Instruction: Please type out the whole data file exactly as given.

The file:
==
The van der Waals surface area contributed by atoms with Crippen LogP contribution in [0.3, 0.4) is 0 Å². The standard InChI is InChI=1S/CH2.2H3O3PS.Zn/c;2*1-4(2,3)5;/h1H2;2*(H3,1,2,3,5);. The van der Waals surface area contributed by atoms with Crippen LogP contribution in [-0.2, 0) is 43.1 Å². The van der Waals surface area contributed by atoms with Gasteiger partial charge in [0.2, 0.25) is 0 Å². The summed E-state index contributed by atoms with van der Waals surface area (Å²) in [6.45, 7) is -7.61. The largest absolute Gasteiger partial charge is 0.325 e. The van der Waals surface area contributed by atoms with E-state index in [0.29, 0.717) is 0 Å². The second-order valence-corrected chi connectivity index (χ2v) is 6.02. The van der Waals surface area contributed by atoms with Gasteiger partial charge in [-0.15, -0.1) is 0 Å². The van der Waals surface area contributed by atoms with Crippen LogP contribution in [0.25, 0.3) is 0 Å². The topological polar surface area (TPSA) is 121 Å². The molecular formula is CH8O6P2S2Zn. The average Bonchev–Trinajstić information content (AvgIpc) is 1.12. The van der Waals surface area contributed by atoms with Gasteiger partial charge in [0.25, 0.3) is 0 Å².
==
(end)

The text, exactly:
The van der Waals surface area contributed by atoms with Crippen LogP contribution in [0.3, 0.4) is 0 Å². The standard InChI is InChI=1S/CH2.2H3O3PS.Zn/c;2*1-4(2,3)5;/h1H2;2*(H3,1,2,3,5);. The van der Waals surface area contributed by atoms with Crippen LogP contribution in [-0.2, 0) is 43.1 Å². The van der Waals surface area contributed by atoms with Gasteiger partial charge in [0.2, 0.25) is 0 Å². The summed E-state index contributed by atoms with van der Waals surface area (Å²) in [6.45, 7) is -7.61. The largest absolute Gasteiger partial charge is 0.325 e. The van der Waals surface area contributed by atoms with E-state index in [0.29, 0.717) is 0 Å². The second-order valence-corrected chi connectivity index (χ2v) is 6.02. The van der Waals surface area contributed by atoms with Gasteiger partial charge in [-0.15, -0.1) is 0 Å². The van der Waals surface area contributed by atoms with Crippen LogP contribution in [0.25, 0.3) is 0 Å². The topological polar surface area (TPSA) is 121 Å². The molecular formula is CH8O6P2S2Zn. The average Bonchev–Trinajstić information content (AvgIpc) is 1.12. The van der Waals surface area contributed by atoms with Gasteiger partial charge in [0.25, 0.3) is 0 Å².